My guide to boss travel: Step 3 – Time to dream

This is when you can start having a little more fun. Let out that breath you didn’t know you were holding in while you were buying your plane tickets. Let your imagination run riot, like the little girl in the bottom right corner of this photo about to run up that hill.

  • Before you even think about googling your destination or cracking open that city guidebook, close your eyes and think about what you’d like to do. Write everything down – sites, food, drinks, shopping. These are your must-dos. Ask your travel mates to do the same thing. Now you can look at travel guides and round out your list.
  •  ‘Star’ points of interest in Google Maps. You’ll need a Google account for this one, and in my opinion it’s worth it, for this functionality alone. Google Maps is a wondrous thing, but even more so when you take advantage of all its handy features. Directions are provided for driving, transit, walking (and cycling and flights); great for judging distances between two points.
  • But take it one step further and start ‘starring’ everything you want to visit – restaurants, museums, attractions, anything that has an address, really. You’ll get the bird’s eye view on your computer, so even if you don’t have a smartphone it’s worth it to determine where everything is and get a sense of where you’ll be spending your time. But with a smartphone it becomes a truly potent tool for transforming your trip planning. And even if you turn off your data and use only wifi on your trip, the maps can be downloaded into your phone and used offline. You’ll have a bit less functionality – oh how I rely on that live blue dot to tell me where I am – and less information will appear for each item, but it’s still better for navigating than anything else I’ve ever used. ‘Past You’ is the best travel guide and personal assistant that ‘Travel You’ could possibly have.
    York Google Maps
    Desktop version – map of York


  • Not a bad idea at this juncture to find out which days different sites and attractions might be closed, especially outdoor markets. Google Maps can help you there too, providing the website address, hours of operation and peer reviews.
  • Grab a calendar – online, paper-based – whatever you’re more comfortable with, and start figuring out the internal itinerary of your trip. Are you travelling from city to city? Or are you going base yourself in one place that’s also handy for day trips? Or a combination of the two?
  • Find a hotel that is convenient to something – the rail station you arrive at, the part of town where you plan to spend the most time, or perhaps something more affordable that’s a bit further out but quieter and near excellent transit. Trawl through TripAdvisor, scan the reviews, and find a good blend of affordable and location. Do this as soon as possible after you’ve booked your flights – this is another area where the early bird truly does get the worm. I’m not trying to make you panic. I use most of the time, and start by booking a good place that doesn’t ask for any money up front. That becomes my ‘safety hotel’. It might end up being my final choice too, but at least now I know I’m not homeless on that leg of the trip while I spend more time looking for a great deal. Also, consider Airbnb too, especially if you’re staying in the same place for a few nights.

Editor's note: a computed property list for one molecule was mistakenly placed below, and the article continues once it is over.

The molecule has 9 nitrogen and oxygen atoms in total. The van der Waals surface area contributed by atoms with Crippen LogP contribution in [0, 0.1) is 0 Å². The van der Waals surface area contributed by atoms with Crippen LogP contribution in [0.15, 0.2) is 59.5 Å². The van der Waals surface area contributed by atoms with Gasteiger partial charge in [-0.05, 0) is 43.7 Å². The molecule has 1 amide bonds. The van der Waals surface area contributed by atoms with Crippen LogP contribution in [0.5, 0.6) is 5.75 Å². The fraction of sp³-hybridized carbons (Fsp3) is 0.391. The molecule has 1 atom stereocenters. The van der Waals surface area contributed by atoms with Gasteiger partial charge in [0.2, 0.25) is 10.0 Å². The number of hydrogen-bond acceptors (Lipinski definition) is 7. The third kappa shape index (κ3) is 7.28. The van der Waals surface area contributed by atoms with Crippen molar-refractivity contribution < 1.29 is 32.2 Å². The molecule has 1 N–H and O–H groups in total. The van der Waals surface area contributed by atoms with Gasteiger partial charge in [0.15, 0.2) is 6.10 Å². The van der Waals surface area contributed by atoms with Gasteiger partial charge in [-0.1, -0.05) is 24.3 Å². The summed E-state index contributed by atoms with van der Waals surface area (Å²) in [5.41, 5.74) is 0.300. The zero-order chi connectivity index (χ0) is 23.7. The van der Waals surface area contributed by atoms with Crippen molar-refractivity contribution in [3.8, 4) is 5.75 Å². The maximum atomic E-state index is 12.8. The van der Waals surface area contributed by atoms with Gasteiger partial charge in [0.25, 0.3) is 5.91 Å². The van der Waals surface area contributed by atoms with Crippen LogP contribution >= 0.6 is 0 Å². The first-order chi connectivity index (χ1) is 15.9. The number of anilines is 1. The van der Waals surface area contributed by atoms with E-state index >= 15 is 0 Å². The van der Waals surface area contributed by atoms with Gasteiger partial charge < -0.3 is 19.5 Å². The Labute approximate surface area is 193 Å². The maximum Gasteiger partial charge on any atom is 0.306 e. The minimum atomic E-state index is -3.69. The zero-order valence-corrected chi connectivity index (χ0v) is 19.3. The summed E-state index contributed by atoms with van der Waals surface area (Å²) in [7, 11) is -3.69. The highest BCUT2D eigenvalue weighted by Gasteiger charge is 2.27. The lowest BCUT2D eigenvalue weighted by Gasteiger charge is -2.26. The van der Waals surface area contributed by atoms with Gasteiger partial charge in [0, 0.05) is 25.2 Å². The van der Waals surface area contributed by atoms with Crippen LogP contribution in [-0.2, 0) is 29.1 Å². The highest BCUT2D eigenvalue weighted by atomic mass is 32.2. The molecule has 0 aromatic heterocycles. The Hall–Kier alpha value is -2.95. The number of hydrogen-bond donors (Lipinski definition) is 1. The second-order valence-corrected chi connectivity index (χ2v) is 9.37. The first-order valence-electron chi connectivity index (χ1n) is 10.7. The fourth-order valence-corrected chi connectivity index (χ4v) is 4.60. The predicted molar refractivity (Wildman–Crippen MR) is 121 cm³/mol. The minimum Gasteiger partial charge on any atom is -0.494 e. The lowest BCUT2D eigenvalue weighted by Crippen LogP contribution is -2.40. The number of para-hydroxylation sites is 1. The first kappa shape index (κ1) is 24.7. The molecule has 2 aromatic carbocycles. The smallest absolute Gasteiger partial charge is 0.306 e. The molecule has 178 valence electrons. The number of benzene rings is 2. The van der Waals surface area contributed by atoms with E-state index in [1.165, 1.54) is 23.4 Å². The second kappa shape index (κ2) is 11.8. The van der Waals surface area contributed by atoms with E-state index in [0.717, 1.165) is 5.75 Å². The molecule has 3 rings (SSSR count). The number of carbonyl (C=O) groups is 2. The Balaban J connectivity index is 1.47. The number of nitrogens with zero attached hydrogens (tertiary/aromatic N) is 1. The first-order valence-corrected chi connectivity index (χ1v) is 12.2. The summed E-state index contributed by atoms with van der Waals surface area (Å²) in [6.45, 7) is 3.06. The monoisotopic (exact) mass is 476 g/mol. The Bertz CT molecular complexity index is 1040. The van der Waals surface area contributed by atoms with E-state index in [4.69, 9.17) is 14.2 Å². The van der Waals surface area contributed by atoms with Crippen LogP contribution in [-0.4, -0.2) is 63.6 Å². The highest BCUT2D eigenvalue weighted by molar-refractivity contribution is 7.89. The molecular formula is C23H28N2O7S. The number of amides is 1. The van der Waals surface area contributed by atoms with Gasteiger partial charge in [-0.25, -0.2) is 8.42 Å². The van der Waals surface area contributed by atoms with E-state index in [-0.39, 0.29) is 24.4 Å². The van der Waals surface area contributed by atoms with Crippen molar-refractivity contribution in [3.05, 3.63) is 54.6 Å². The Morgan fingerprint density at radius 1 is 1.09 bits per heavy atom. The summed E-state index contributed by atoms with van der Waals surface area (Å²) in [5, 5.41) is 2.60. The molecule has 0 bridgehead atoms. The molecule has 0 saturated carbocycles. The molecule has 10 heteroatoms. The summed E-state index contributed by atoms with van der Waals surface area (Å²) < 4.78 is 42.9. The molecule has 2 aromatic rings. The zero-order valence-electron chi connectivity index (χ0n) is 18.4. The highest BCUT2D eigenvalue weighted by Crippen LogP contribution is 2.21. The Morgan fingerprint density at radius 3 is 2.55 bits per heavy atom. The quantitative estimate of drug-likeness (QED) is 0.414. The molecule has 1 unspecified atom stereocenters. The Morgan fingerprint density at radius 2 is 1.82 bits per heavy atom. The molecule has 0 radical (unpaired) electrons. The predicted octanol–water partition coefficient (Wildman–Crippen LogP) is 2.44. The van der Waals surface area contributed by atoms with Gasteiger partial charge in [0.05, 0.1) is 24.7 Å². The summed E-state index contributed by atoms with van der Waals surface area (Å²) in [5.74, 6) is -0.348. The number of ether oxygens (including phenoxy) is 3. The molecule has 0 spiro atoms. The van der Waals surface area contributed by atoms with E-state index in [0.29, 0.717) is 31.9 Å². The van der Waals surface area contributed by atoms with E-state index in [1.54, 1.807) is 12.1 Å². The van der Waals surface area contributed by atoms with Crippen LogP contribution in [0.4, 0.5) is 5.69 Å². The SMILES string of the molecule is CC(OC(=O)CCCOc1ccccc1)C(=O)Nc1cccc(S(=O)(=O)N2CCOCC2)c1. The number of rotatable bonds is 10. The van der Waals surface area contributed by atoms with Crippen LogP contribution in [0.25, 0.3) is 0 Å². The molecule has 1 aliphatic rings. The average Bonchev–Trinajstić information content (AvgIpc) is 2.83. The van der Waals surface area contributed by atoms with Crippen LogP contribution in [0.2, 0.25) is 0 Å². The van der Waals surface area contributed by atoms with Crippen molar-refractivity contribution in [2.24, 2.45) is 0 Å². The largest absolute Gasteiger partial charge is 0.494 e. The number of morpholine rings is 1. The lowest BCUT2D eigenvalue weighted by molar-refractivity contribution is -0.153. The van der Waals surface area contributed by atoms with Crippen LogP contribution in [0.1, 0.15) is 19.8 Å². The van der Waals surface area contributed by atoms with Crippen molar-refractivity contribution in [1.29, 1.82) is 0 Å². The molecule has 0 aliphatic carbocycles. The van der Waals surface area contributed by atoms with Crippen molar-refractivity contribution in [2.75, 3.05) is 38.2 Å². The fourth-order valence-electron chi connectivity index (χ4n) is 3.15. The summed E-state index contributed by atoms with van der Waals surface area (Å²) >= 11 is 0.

• Learn key phrases in the language of your destination. ‘Hello. Please. Thank you. I would like a glass of red wine, please. How much does that cost? Where is the toilet? Can we please have the bill? I will not buy this record, it is scratched.’
  • Bone up on history or fill yourself with anticipation with films, TV or books. Visiting Paris is cool. Visiting Paris is even cooler when you walk past a statue of Henri IV and remember that he’s the well-loved ‘Good King Henry’ who came up with the phrase ‘a chicken in every pot’. Don’t be the guy who didn’t know what Ellis Island was (or represented) when he cruised past it on the Staten Island Ferry.
  • If you don’t already know, find out what will make the best souvenirs, or the best shopping a city is known for – sometimes clichés are clichés for a reason. Think leather goods from Italy, perfume from Paris, whisky from Scotland. More ideas here.
  • Ask people for recommendations. But don’t feel like you have to actually follow their advice. If something sounds good, star the place right away. I usually whisk out my phone on the spot so that I don’t forget and can confirm that I’ve found the right place.
  • Ruthlessly cut anyone out of your life who tries to guilt trip you if you didn’t make it to that nice restaurant they told you about.
  • My favourite resources are a combination of books and websites. I can’t possibly list them all here, but I owe a lot of smooth, happy travel to Rick Steves, The Guardian’s Holiday Guides and Lonely Planet for dreaming and planning. I seek out and watch any travel show with Richard Ayoade or Anthony Bourdain in it.
  • Adjust your trip’s internal itinerary if you haven’t locked down your hotel dates and rail tickets… is Paris taking up more days than Amsterdam? Now’s the time to sort that out.


Previous posts in this series
My guide to boss travel: Introduction
My guide to boss travel: Step 1 – Deciding where to go, and when
My guide to boss travel: Step 2 – Who’s joining you?

Upcoming posts in this series – published on Fridays 
My guide to boss travel: Step 4 – Sorting out the boring stuff
My guide to boss travel: Step 5 – In transit
My guide to boss travel: Step 6 – Your trip, your way


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